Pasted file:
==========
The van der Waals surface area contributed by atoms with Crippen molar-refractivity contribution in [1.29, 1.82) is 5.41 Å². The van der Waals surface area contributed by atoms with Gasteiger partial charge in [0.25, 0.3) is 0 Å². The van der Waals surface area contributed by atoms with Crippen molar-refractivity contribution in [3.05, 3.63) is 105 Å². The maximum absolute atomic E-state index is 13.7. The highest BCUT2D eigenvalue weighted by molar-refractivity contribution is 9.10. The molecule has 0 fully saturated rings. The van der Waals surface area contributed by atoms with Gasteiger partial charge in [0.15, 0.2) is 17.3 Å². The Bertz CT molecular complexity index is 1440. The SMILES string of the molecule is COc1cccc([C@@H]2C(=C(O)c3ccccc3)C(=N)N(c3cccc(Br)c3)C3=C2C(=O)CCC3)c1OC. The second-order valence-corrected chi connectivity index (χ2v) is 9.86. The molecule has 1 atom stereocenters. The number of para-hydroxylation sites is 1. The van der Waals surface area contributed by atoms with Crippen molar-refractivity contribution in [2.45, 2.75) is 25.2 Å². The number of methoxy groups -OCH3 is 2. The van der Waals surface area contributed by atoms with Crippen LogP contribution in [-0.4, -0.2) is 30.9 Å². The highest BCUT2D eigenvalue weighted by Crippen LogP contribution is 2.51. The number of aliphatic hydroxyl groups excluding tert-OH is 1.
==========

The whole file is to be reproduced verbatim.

The van der Waals surface area contributed by atoms with Crippen molar-refractivity contribution in [1.29, 1.82) is 5.41 Å². The van der Waals surface area contributed by atoms with Gasteiger partial charge in [0.25, 0.3) is 0 Å². The van der Waals surface area contributed by atoms with Crippen molar-refractivity contribution in [3.05, 3.63) is 105 Å². The maximum absolute atomic E-state index is 13.7. The highest BCUT2D eigenvalue weighted by molar-refractivity contribution is 9.10. The molecule has 0 fully saturated rings. The van der Waals surface area contributed by atoms with Gasteiger partial charge in [0.15, 0.2) is 17.3 Å². The Bertz CT molecular complexity index is 1440. The SMILES string of the molecule is COc1cccc([C@@H]2C(=C(O)c3ccccc3)C(=N)N(c3cccc(Br)c3)C3=C2C(=O)CCC3)c1OC. The second-order valence-corrected chi connectivity index (χ2v) is 9.86. The molecule has 1 atom stereocenters. The number of para-hydroxylation sites is 1. The van der Waals surface area contributed by atoms with Crippen molar-refractivity contribution in [2.45, 2.75) is 25.2 Å². The number of methoxy groups -OCH3 is 2. The van der Waals surface area contributed by atoms with Crippen LogP contribution in [-0.4, -0.2) is 30.9 Å². The highest BCUT2D eigenvalue weighted by Crippen LogP contribution is 2.51. The number of aliphatic hydroxyl groups excluding tert-OH is 1.